Author

Wun Wa Chan

Year of Award

8-28-2018

Degree Type

Thesis

Degree Name

Doctor of Philosophy (PhD)

Department

Department of Education Studies.

Principal Supervisor

Pow, Jacky W. C.

Keywords

China ; Computer-assisted instruction ; Hong Kong ; Study and teaching ; Education, Higher ; Web-based instruction

Language

English

Abstract

In twenty-first (21st) century tertiary education, undergraduate study is intended to not only to teach the subject knowledge through direct instruction or lecturing, but also to cultivate and foster students' skills and literacies to suit societal needs. For this reason, it is increasingly important to introduce new teaching and learning (T&L) strategies and web applications (apps) into students' undergraduate study. The introduction of collaborative inquiry learning (CIL) is intended to enhance students' communication and collaboration skills throughout their learning. In addition, by introducing social annotation (SoAn) tools, students are able to bookmark, highlight, annotate, share, discuss, and collaborate on information sources collected by students for their collaborative inquiry learning assignments (CILA). In this study, a self-developed SoAn tool known as the Web Annotation and Sharing Platform (WASP) was introduced to investigate how the SoAn tool can facilitate students' CIL. The study included 377 students (freshmen or sophomores) from three different courses at a Hong Kong University, Hong Kong Christian University. A mixed-method research approach was employed using four data collection methods. Quantitative data were collected from all participating students through a questionnaire survey, WASP log file (students' actions on WASP), and CILA marks. Furthermore, qualitative data were gathered from selected students in individual face-to-face interviews. The study aimed to ascertain how students integrate and use the SoAn tool in their CIL. This study also investigated whether students think a SoAn tool is useful and effective for their CIL. Moreover, this study examined the correlations between students' perceptions of CIL and WASP, usage of WASP, and their CILA mark. Finally, this study examined the challenges students encountered when they integrate and use WASP in their CIL. The results reveal that the integration and usage of a SoAn tool were concentrated in the early stages of students' CIL. Furthermore, the results illustrated how the 'able other (s)' arise in the CIL group to provide information sources that initiate the discussion and collaboration among group members. Based upon the student perceptions collected in this study, the results suggested that students agreed that the WASP functions were useful and effective for CIL in courses that teach elementary Information and Communications Technology knowledge content (ICT-related courses). Moreover, student perceptions on the WASP functions highly correlated with their perceptions of CL before this study and any respective group process experiences. The results also indicated that students' perceptions, SoAn tool usage and learning outcomes (CILA mark) are not correlated, there is a higher chance of reaching correlation between the perceived usefulness of the WASP functions and their CILA mark in ICT-related courses. Lastly, the results suggested that low motivation for learning and using a SoAn tool, the functionality and recognition of a SoAn tool, and methods of processing, discussing, and collaborating on collected information sources were the challenges encountered when students integrate and use a SoAn tool in their CIL. The implications and limitations of this study are discussed in Chapter 8. Directions for future research and suggestions are provided, which includes introducing SoAn tools in ICT-related courses and enhancing the functions of SoAn tools both for better user experiences and research purposes.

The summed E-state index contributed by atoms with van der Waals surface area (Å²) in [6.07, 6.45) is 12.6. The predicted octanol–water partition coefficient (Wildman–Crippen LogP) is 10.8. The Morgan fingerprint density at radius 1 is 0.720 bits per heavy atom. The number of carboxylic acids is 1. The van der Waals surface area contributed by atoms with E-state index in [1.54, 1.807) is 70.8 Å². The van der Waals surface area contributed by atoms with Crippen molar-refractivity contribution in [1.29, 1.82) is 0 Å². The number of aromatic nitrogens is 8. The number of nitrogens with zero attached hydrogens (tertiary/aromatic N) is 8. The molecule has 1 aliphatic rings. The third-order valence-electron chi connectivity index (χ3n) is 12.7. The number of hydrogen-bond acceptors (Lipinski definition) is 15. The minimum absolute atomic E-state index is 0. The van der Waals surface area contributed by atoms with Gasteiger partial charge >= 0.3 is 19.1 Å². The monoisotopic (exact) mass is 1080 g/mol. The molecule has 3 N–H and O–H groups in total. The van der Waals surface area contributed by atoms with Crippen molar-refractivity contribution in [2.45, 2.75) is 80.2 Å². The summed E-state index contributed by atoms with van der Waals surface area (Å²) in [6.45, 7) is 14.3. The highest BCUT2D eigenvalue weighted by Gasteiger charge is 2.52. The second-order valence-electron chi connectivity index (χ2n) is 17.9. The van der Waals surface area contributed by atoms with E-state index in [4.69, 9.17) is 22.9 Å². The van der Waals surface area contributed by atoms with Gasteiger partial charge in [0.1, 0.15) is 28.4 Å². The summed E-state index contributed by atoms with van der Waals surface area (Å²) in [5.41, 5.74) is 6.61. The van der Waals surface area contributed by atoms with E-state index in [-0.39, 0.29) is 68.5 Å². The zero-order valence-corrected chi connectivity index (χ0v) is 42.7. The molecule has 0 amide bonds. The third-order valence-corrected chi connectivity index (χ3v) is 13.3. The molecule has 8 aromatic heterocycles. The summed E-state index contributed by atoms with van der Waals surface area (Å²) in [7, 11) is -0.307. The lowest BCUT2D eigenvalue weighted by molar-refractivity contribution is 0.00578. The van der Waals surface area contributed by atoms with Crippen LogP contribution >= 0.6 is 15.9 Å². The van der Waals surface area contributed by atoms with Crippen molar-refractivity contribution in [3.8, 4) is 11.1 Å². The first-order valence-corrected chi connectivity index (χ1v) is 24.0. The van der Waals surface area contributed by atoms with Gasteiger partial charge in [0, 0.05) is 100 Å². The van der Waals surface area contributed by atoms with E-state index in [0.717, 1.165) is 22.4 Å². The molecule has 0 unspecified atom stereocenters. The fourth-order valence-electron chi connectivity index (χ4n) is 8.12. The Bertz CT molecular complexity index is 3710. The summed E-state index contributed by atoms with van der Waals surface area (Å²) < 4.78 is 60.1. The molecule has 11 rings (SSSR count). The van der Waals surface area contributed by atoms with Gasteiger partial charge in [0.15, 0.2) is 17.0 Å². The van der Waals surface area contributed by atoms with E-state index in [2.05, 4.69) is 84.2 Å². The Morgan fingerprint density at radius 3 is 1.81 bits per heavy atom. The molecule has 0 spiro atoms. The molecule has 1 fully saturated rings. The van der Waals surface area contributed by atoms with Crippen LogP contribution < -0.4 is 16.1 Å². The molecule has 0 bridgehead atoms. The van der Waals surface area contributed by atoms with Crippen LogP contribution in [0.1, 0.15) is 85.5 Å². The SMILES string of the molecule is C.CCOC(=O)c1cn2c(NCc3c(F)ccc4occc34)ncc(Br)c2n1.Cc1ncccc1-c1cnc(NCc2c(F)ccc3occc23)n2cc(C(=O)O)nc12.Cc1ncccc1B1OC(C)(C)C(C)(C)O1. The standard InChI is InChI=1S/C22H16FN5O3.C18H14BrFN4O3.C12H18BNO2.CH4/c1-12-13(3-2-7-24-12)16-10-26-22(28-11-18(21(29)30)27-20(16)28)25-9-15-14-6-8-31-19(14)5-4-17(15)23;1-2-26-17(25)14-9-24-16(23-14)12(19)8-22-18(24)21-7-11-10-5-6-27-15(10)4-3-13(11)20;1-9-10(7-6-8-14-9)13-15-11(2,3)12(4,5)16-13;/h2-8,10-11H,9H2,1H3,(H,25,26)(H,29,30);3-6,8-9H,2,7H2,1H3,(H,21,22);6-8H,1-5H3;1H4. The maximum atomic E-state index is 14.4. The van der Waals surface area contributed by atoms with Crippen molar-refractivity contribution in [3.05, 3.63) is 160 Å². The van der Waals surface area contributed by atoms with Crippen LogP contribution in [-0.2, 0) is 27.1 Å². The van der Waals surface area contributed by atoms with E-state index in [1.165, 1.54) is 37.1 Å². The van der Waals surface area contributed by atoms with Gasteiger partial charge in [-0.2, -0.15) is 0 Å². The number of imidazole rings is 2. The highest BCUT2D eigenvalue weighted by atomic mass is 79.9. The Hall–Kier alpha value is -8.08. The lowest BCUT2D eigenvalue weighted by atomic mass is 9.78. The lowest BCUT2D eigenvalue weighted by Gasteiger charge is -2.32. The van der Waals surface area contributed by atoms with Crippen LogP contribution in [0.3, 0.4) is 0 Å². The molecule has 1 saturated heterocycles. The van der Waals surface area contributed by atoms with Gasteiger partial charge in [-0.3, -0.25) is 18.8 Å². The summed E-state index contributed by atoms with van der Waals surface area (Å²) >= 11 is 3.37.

Comments

Principal supervisor: Dr. Pow W. C. Jacky ; Thesis submitted to the Department of Education Studies ; Thesis (Ph.D.)--Hong Kong Baptist University, 2018

Bibliography

Includes bibliographical references (pages 253-274).



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